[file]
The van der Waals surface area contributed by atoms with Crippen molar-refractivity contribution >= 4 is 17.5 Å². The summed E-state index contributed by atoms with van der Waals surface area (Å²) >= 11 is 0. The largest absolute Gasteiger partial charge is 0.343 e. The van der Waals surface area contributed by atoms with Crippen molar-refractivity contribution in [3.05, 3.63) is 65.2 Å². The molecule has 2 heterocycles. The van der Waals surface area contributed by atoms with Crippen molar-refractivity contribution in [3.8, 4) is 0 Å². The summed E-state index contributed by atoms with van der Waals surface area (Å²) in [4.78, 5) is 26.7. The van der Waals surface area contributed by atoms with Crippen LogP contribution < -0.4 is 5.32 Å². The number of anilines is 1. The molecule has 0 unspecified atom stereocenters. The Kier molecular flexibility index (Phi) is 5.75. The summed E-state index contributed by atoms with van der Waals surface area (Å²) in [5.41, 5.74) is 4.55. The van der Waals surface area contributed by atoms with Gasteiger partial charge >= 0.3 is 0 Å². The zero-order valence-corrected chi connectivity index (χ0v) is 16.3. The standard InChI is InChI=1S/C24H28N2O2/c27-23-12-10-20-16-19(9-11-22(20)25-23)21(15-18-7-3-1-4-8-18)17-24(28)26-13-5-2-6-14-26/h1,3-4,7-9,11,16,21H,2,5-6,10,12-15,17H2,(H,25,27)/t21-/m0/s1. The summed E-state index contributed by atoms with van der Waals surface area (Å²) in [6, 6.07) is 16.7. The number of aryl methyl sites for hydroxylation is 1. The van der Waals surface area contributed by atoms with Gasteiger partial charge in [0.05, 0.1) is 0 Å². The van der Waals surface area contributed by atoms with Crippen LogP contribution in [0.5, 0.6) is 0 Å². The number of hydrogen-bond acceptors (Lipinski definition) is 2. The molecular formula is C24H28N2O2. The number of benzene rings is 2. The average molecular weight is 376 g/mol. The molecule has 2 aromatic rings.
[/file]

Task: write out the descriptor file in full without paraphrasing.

The van der Waals surface area contributed by atoms with Crippen molar-refractivity contribution >= 4 is 17.5 Å². The summed E-state index contributed by atoms with van der Waals surface area (Å²) >= 11 is 0. The largest absolute Gasteiger partial charge is 0.343 e. The van der Waals surface area contributed by atoms with Crippen molar-refractivity contribution in [3.05, 3.63) is 65.2 Å². The molecule has 2 heterocycles. The van der Waals surface area contributed by atoms with Crippen molar-refractivity contribution in [3.8, 4) is 0 Å². The summed E-state index contributed by atoms with van der Waals surface area (Å²) in [4.78, 5) is 26.7. The van der Waals surface area contributed by atoms with Crippen LogP contribution < -0.4 is 5.32 Å². The number of anilines is 1. The molecule has 0 unspecified atom stereocenters. The Kier molecular flexibility index (Phi) is 5.75. The summed E-state index contributed by atoms with van der Waals surface area (Å²) in [5.41, 5.74) is 4.55. The van der Waals surface area contributed by atoms with Gasteiger partial charge >= 0.3 is 0 Å². The zero-order valence-corrected chi connectivity index (χ0v) is 16.3. The standard InChI is InChI=1S/C24H28N2O2/c27-23-12-10-20-16-19(9-11-22(20)25-23)21(15-18-7-3-1-4-8-18)17-24(28)26-13-5-2-6-14-26/h1,3-4,7-9,11,16,21H,2,5-6,10,12-15,17H2,(H,25,27)/t21-/m0/s1. The summed E-state index contributed by atoms with van der Waals surface area (Å²) in [6, 6.07) is 16.7. The number of aryl methyl sites for hydroxylation is 1. The van der Waals surface area contributed by atoms with Gasteiger partial charge in [0.05, 0.1) is 0 Å². The van der Waals surface area contributed by atoms with Crippen LogP contribution in [0.5, 0.6) is 0 Å². The number of hydrogen-bond acceptors (Lipinski definition) is 2. The molecular formula is C24H28N2O2. The number of benzene rings is 2. The average molecular weight is 376 g/mol. The molecule has 2 aromatic rings.